• Alex

    Woodstock was full of a lot of optimism about making the world a better place, right? Well, to a twenty-something, Woodstock shows me how much the baby boomer generation failed. We’re up a creek without a paddle for decades to come because of the degradation the baby boomers allowed to happen. The Earth is dying, our food system is killing us, we’re addicted to doctors and pills, government is mostly a tool of the large corporations that have popped into prominence in the last 50 years, and the list goes on. Woodstock turned out to be a huge failure that my generation has to try to fix.

  • James

    In 1969 my fathers M-14 rifle in Vietnam…. it had a Woodstock.

  • Anita Kangas

    As a young teen-ager growing up near the University of MN and watching the students demonstrate against the Vietnam War, Woodstock, for me, was a culmination of young people uniting and saying “enough!” The world is changing and it will never be the same. Woodstock is all about revolution and celebration. It represents a pivotal moment in US history. It was ALL about the music and any time I hear Joe Cocker or Jimi Hendrix, I am back in 1969 remembering the event unfolding all over again. For me, it was amazing and exciting and I remember feeling no fear. I felt a sense of positive energy and hope for the future.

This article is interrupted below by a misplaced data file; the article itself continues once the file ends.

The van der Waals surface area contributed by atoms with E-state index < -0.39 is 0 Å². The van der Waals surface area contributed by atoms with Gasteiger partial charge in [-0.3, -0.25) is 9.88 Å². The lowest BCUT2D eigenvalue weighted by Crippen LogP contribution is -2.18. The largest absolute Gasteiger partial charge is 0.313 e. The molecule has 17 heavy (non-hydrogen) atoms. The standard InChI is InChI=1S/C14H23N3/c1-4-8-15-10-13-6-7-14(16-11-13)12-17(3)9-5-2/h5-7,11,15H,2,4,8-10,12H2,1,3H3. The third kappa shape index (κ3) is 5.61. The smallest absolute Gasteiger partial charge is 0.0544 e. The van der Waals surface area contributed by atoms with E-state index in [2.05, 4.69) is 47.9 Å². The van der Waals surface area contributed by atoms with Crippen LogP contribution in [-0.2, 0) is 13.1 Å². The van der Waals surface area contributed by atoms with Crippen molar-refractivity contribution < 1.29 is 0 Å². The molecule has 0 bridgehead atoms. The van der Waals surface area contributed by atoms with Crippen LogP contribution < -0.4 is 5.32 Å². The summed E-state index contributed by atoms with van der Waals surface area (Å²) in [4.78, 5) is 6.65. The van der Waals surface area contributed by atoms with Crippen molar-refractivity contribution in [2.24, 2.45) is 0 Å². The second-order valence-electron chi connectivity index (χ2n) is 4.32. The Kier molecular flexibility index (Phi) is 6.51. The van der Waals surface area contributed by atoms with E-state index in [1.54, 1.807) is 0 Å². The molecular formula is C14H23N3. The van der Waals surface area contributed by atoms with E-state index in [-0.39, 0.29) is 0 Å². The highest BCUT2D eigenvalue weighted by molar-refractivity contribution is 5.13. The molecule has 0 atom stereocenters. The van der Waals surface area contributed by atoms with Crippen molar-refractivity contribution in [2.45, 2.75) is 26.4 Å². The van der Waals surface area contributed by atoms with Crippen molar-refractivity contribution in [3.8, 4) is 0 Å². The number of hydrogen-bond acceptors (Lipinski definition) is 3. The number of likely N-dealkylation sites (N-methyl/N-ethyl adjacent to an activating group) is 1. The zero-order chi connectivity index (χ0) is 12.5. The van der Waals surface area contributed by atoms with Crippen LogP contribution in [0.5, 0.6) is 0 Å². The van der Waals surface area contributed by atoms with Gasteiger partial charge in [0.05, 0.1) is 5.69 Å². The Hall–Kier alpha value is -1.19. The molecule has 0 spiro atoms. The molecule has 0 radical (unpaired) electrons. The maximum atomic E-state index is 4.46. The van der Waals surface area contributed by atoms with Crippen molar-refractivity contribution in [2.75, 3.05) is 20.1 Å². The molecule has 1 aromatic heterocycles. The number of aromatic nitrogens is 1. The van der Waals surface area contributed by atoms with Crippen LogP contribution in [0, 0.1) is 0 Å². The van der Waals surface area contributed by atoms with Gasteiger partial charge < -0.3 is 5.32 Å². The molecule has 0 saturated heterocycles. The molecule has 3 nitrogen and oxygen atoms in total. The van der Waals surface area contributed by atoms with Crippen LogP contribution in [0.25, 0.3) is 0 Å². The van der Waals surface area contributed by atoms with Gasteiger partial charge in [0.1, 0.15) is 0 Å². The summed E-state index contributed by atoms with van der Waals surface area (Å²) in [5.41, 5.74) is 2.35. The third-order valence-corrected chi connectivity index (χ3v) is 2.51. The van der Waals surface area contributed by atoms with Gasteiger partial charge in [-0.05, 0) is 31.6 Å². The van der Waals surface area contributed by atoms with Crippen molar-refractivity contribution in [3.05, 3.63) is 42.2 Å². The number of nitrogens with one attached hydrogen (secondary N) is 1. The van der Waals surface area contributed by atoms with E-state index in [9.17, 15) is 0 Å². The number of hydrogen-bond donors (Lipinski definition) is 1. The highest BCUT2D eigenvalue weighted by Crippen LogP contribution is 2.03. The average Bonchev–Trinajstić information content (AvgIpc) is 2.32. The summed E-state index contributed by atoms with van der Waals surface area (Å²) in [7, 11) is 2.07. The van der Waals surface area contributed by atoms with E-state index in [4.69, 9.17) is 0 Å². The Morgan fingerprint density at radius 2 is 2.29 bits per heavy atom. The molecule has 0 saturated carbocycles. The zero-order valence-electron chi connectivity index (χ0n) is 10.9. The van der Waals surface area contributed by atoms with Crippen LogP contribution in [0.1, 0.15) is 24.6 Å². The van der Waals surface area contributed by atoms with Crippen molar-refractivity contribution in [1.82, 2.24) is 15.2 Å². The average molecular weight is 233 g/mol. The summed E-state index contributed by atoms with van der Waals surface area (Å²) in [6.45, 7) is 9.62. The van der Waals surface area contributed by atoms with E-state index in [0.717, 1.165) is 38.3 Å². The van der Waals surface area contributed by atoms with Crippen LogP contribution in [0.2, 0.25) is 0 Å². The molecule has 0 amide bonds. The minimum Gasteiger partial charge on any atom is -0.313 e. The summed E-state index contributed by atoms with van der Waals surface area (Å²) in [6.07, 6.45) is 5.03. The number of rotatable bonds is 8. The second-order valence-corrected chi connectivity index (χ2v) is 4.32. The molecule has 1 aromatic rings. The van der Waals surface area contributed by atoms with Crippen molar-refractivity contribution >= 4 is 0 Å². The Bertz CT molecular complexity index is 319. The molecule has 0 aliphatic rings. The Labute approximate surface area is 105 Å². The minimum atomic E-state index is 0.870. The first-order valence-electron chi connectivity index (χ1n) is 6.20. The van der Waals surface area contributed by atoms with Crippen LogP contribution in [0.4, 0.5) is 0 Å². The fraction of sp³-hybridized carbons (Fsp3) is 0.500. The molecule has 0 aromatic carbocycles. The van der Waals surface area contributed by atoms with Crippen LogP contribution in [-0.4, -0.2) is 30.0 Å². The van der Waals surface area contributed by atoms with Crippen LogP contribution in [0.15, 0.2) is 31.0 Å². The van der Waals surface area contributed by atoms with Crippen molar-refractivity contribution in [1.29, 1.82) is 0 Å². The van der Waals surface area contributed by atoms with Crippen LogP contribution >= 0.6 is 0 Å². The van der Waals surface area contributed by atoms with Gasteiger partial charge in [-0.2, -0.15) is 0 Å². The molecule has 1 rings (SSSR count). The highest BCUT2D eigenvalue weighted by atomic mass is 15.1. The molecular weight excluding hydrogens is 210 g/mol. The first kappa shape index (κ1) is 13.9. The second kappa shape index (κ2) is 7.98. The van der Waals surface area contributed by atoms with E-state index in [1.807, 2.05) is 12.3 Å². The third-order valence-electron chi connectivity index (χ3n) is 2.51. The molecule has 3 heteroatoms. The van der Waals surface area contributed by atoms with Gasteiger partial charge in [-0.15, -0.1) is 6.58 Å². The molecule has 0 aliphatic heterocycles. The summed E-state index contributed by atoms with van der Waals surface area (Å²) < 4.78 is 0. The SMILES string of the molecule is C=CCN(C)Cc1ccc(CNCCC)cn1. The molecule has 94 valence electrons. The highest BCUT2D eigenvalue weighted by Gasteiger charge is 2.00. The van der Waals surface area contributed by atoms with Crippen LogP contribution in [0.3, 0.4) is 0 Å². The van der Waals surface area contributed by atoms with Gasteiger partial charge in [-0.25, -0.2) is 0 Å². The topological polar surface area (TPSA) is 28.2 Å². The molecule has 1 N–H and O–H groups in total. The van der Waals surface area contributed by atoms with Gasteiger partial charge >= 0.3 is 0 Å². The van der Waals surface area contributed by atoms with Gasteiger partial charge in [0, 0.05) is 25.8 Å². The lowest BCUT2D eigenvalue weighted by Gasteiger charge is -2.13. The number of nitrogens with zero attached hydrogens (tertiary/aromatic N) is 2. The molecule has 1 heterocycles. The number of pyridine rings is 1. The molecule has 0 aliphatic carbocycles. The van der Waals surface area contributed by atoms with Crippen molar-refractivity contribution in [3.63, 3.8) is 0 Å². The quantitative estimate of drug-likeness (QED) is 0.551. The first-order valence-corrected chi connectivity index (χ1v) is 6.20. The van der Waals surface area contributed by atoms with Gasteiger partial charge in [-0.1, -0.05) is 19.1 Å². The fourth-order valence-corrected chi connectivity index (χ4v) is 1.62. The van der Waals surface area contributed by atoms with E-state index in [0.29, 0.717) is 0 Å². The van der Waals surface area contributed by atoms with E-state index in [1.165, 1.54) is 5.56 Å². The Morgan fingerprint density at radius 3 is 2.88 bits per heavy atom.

• Colleen Duluth, Mn

    I was a 16 year old in 1969. My friends and I would have loved nothing better than to actually go to New York and be a part of this amazing event. The music represented everything to me about the times…Jimmi Hendrix’s Star Spangled Banner, Janis Joplin…and thousands of kids gathering to celebrate, raise hell, protest the war, plead for peace whatever.

    I can see where a younger generation would see a bunch of drug soaked hedonists where I saw a bunch of us wanting a better way than the staus quo; an unconscionable war where our country’s leaders lied to us, young men being drafted, the lucky ones with connections like our former President and vice-President getting a pass by joining the Guardor getting deferments. I had a brother at West Point a bit later and I used to write him “snag” letters asking why he was a part of the military industrial complex. I recall calling my parents to state I was quiting school to join the anti-war movement. They thought I had gone psychotic..I didn’t quit.

    40 years later I believe many of us had our consciousness raised for the better. Young women can take oppotunities for granted thanks to pioneeers like Betty Friedan, Gloria Steinam and Hillary Clinton. The civil rights movement thanks to Dr. Martin Luther King, Jr.’s blood and that of others has opened opportunities to to African Americans. The work is not done. Our press did not and does not cover our wars like Vietnam was covered. We had a nightly dose of body bags coming home. I do not like the conservative swing this wonderful country has taken. The press didn’t do their job with Iraq , the quest of $$ and having a business major is considered success. Thanks for letting me rant.